Jussie Smollett Was Involved in Creating Racist Letter Sent to Him, FBI Joins Probe: Reports

Zachary Stieber
By Zachary Stieber
February 20, 2019US News
Jussie Smollett Was Involved in Creating Racist Letter Sent to Him, FBI Joins Probe: Reports
Jussie Smollett at Espolòn Celebrates Day of the Dead at Academy Nightclub in Hollywood, Calif., on Nov. 1, 2018. (Tasia Wells/Getty Images for Espolòn)

Jussie Smollett was involved in creating a letter that was sent to the actor on the set of “Empire,” two Nigerian-American brothers told police on Feb. 19, according to new reports.

Abel and Ola Osundairo previously were reported to have told the police Smollett paid them to stage an attack against the actor on Jan. 29, which he blamed on supporters of President Donald Trump. The brothers were arrested in mid-February but were released after giving detectives information that “changed the trajectory of the investigation,” according to the Chicago Police Department.

Sources with firsthand knowledge of the investigation told CBS Chicago that the brothers told police in a follow-up interview on Tuesday that Smollett was behind creating the letter, which featured letters that appeared to be cut out from magazines to form threats against the actor in addition to a crude drawing of a stick figure hanging from a tree.

One of the pieces of evidence taken from the brothers’ house last week was a magazine. Investigators also took a book of stamps from the house.

The letter also contained a white powder and prompted a police response on Jan. 22, the day it was received on the set. The white substance was later determined to be aspirin.

The brothers reportedly told police that Smollett was upset that the letter didn’t get a “bigger reaction,” prompting him to orchestrate the fake hate crime attack in Chicago, which has steadily turned into an investigation of Smollett as evidence mounts of a hoax being perpetrated.

“When the letter didn’t get enough attention, he concocted the staged attack,” a source told CBS. Other sources corroborated the information.

The FBI and U.S. Postal Inspection Service are investigating whether Smollett played a role in sending the letter, two federal officials told ABC News. The letter is currently being analyzed in an FBI crime lab.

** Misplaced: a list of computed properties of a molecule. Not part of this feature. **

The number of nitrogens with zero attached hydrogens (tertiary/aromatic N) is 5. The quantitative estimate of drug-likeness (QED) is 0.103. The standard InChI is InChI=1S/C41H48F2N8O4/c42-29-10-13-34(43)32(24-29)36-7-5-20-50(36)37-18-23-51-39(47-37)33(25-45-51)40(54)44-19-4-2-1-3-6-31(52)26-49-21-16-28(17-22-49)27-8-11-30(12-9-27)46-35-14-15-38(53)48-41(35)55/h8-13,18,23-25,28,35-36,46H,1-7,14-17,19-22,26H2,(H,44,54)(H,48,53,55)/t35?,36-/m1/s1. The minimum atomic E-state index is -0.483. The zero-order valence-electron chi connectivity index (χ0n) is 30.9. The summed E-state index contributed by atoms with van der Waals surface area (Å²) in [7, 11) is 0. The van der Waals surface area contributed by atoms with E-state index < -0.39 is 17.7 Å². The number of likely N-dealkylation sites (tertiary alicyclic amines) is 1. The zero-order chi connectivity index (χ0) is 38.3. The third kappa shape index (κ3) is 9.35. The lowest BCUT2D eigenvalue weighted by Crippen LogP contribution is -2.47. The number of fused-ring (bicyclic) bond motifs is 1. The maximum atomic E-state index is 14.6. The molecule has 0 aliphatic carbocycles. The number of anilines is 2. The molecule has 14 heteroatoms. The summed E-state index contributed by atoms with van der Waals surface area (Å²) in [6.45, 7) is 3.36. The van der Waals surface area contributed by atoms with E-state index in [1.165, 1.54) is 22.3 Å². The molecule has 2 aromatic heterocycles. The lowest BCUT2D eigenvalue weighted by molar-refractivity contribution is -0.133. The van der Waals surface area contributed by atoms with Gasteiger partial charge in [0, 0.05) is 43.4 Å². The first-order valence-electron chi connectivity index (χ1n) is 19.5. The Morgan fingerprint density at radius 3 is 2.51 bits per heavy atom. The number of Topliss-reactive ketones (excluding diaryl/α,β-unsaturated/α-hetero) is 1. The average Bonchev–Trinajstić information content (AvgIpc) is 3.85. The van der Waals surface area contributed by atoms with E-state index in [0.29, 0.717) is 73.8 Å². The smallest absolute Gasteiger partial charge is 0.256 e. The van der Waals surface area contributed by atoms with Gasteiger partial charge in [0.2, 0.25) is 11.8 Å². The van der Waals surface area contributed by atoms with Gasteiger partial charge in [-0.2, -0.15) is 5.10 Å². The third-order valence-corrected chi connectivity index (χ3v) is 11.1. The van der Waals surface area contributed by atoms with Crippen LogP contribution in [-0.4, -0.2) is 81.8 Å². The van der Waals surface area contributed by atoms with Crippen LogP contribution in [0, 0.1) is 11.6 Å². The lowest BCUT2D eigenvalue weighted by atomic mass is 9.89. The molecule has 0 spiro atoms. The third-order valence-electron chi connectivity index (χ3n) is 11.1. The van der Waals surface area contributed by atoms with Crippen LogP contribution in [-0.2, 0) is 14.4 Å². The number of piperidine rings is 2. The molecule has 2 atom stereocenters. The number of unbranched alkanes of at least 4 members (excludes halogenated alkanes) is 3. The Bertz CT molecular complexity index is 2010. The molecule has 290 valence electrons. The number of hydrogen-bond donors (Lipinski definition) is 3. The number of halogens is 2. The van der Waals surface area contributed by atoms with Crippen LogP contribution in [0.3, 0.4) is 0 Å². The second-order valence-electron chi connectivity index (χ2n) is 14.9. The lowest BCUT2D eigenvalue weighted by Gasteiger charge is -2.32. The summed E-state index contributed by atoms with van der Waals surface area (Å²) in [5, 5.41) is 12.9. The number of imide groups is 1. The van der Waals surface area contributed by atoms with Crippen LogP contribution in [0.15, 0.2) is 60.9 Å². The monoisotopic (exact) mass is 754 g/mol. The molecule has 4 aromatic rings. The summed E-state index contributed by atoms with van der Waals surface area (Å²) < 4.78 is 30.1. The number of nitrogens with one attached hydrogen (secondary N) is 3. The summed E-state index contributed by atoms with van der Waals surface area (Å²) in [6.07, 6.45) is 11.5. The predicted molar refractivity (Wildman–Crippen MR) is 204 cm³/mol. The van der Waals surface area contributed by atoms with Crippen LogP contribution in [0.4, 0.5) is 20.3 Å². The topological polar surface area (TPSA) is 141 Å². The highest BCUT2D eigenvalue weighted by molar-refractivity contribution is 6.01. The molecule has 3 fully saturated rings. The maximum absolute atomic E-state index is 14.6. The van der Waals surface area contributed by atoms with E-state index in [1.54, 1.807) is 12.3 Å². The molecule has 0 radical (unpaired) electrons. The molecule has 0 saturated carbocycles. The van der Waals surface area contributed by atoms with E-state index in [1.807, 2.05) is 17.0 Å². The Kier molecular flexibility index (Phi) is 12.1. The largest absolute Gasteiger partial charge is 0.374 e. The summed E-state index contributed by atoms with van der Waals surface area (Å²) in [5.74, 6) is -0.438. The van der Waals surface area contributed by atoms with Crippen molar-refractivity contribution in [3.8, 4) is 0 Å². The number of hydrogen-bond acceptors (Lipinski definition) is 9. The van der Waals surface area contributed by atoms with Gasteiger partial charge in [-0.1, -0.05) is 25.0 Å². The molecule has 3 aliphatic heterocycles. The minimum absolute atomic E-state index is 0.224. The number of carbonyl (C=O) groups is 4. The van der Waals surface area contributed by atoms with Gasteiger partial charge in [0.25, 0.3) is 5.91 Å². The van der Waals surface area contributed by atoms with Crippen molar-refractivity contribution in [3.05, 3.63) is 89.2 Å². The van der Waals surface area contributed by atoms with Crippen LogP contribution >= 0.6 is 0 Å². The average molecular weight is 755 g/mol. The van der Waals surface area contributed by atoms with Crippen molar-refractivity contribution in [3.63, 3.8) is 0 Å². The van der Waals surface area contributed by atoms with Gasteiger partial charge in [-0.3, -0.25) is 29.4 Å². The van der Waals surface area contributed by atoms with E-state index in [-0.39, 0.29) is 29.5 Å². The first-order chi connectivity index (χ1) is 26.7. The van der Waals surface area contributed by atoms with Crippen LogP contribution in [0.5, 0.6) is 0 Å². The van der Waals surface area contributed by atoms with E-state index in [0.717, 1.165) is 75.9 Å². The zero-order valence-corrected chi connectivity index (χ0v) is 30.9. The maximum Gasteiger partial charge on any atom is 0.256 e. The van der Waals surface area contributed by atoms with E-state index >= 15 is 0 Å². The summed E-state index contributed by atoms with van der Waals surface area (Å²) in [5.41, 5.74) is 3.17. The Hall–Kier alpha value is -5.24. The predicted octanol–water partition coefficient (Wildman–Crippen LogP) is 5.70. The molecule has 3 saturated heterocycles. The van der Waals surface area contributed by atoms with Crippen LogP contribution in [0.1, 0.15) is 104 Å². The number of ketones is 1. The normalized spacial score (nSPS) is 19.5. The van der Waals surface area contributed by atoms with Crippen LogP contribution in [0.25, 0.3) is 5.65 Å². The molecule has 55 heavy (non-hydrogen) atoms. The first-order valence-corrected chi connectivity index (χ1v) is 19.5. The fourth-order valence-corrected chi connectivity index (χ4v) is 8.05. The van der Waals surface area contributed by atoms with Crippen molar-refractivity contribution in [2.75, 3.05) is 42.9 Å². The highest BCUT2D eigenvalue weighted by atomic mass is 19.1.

Under Illinois state law, filing a false police report or complaint can lead to an arrest and possible jail time.

Smollett Maintains Innocence

Smollett has maintained his innocence, denying reports that he was involved in planning the attack.

Over the weekend, Smollett’s lawyers said the actor was angry by the reports.

“Nothing is further from the truth and anyone claiming otherwise is lying,” attorneys Todd Pugh and Victor Henderson said in a statement late Saturday.

On Monday, after Chicago police said they wanted to interview Smollett again in light of the investigation-shifting information that they’d received from the brothers, Smollett’s legal team said in a statement sent to Fox, “There are no plans for Jussie Smollett to meet with Chicago police today.”

“Smollett’s attorneys will keep an active dialogue going with Chicago police on his behalf,” the team added. It appears that the team has not issued any further statements, including no response to the reports about the actor being involved in creating and sending the letter.

California Arrest

A complaint against Smollett from 2007 also emerged on Tuesday. The actor pleaded no contest to giving false information to police, driving under the influence, and driving without a license when he was pulled over on suspicion of driving under the influence in California that year.

Smollett was sentenced to two years probation and a choice of a fine or jail time, a spokesman for the Los Angeles City Attorney’s Office told NBC LA. According to the complaint, Smollett gave the name of his brother, Jake Smollett, when he was asked by an officer.

He also signed a name that was not his own on the promise to appear in court.

According to court records obtained by The Associated Press (AP), Smollett pleaded no contest to giving false information, which was reduced from false impersonation, along with the other two charges.

Records show he completed an alcohol education and treatment program and finished the other terms of the sentence in May 2008.


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